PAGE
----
Last week, Amber Guyger was sentenced to 10 years in prison for shooting Botham Jean. Justice has been served. Or has it? After reading about the sentencing last week, I couldn’t help but feel that the focus was too narrow. That’s how trials work, I suppose. Still, the whole thing felt limited and truncated. What would actual justice look like?
Consider. Why did Amber Guyger shoot Botham Jean? Because she thought she was in her apartment, she said. She thought he was an intruder. And yet, I find I have questions. Why was she carrying a loaded gun? Why was her first instinct upon finding what she thought was an intruder to fatally shoot him? Does breaking and entering now come with the death sentence? Are we so trigger happy and ready to murder people that we can’t take a moment to make sure we’ve got it straight first?
He could have killed her if she hesitated, gun-rights activists will say. Ah, but he did not have a gun. What a fatal world we have created, what a dangerous world, where you can die because someone merely suspects you have a gun. Or claims you did. That is not a world I want to live in, and I am not a black man. I do not have to worry that someone will see the color of my skin and immediately suspect that I must surely be up to no good. In my own home. Eating ice cream, on my couch.
There is too much hate in this world, too much prejudice, too much confounding greed, for us to safely own guns. Surely that must be obvious by now. Actual justice would mean asking why Botham Jean died, and refusing to accept “because Amber Guyger walked into the wrong apartment and thought he was an intruder” as the answer. Because it’s not.
A better answer would be because we have taught our police forces to shoot first and ask questions later. Or, because white Americans carry with them a level of racial prejudice that clouds their ability to accurately detect who is and is not dangerous. Or, because we as a society have decided that our belongings are more important than human lives.
So here I am, today, reading more about the case, my anger growing with each article I finish. Joshua Brown, a key witness in the case, was gunned down several weeks ago, shot in the mouth. That odd “coincidence” has more people talking about corruption in the Dallas PD—and about irregularities in the investigation of Botham Jean’s death.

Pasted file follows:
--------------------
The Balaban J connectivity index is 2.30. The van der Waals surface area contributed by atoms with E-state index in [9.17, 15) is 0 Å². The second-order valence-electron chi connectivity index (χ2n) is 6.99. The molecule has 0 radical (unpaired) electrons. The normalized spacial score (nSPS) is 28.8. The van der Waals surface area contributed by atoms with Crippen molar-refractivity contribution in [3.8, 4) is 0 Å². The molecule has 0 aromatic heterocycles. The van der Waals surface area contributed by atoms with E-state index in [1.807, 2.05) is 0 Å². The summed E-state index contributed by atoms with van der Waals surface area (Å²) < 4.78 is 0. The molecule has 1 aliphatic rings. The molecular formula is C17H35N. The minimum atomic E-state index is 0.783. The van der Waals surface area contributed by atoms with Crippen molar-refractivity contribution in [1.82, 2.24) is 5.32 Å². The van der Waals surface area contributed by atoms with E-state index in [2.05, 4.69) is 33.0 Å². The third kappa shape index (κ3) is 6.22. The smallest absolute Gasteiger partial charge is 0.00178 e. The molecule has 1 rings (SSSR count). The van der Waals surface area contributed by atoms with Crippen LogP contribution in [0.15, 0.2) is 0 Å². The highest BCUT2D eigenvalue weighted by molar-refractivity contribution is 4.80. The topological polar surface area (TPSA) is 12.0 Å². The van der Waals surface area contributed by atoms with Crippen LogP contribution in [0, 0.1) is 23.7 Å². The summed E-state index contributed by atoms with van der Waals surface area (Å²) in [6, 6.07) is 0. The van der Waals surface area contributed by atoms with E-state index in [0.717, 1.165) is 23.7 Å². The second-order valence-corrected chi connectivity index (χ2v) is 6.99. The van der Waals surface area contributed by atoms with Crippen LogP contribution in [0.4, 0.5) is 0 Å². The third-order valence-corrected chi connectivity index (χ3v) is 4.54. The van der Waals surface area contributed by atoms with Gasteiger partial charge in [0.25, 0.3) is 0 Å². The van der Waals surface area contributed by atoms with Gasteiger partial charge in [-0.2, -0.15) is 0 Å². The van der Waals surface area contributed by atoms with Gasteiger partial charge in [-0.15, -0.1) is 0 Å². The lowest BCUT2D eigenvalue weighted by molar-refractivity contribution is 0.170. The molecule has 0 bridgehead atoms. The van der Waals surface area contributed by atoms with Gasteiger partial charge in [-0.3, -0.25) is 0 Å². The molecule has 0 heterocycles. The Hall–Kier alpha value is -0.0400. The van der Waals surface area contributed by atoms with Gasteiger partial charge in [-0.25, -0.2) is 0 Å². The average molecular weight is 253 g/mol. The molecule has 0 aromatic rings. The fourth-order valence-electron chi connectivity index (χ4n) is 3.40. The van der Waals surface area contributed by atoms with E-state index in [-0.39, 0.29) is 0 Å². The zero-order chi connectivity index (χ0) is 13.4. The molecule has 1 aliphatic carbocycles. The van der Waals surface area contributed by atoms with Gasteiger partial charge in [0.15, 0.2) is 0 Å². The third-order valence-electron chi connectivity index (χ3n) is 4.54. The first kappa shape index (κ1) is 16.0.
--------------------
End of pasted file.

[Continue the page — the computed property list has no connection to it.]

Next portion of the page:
I’m seeing things about police cameras that were turned off, about evidence that was tampered with, and about the head of the local police union showing up within an hour to protect Amber Guyger and guide the investigation.
e city of Dallas. Amber Guyger’s partner Martin Rivera openly admitted destroying evidence, violating departmental policy, committing perjury. He has faced little to no blow back. He is still a Dallas Police Officer till this day. The Dallas Police Association president Mike Matta showed up to Botham’s apartment the night he was murdered and interjected himself into that investigation, actively conspiring to protect Amber Guyger. He instructed she be taken out of custody, that body cam and dash cam videos be halted and began crafting a narrative to get her off… on camera! The DOJ needs to be auditing the entire department. We should be hounding the mayor and police chief non stop to clean house….[The Amber Guyger trial] revealed corruption at every level in th
What does actual justice look like? It looks like restructuring our police force so that coverup is not their first instinct. It looks like rooting out the code of silence. It looks like training officers to deescalate, to shoot only as very last resort. It looks like rigorous anti-bias training that identifies and roots out prejudiced candidates before they make the force. It looks like creating a police force that serves the community, not one that shoots first and asks questions later—or covers up the whole thing.
This country is so individualistic. Our justice system is set up to punish the individual, not to identify the forces that brought them there and create underlying change. We see this in other areas, too. We punish criminals for committing crimes even as we simultaneously defund our schools and other resources that, in an ideal world, would set people on a positive path before they turn to crime to begin with. We would rather deal with individuals than with corrupt or deprived systems.
Amber Guyger is behind bars. That much is good. But will this stop crimes like this from happening again? No. No it will not. We need to do more than just put the individual perpetrator away. We need to go after the systems that created Amber Guyger.
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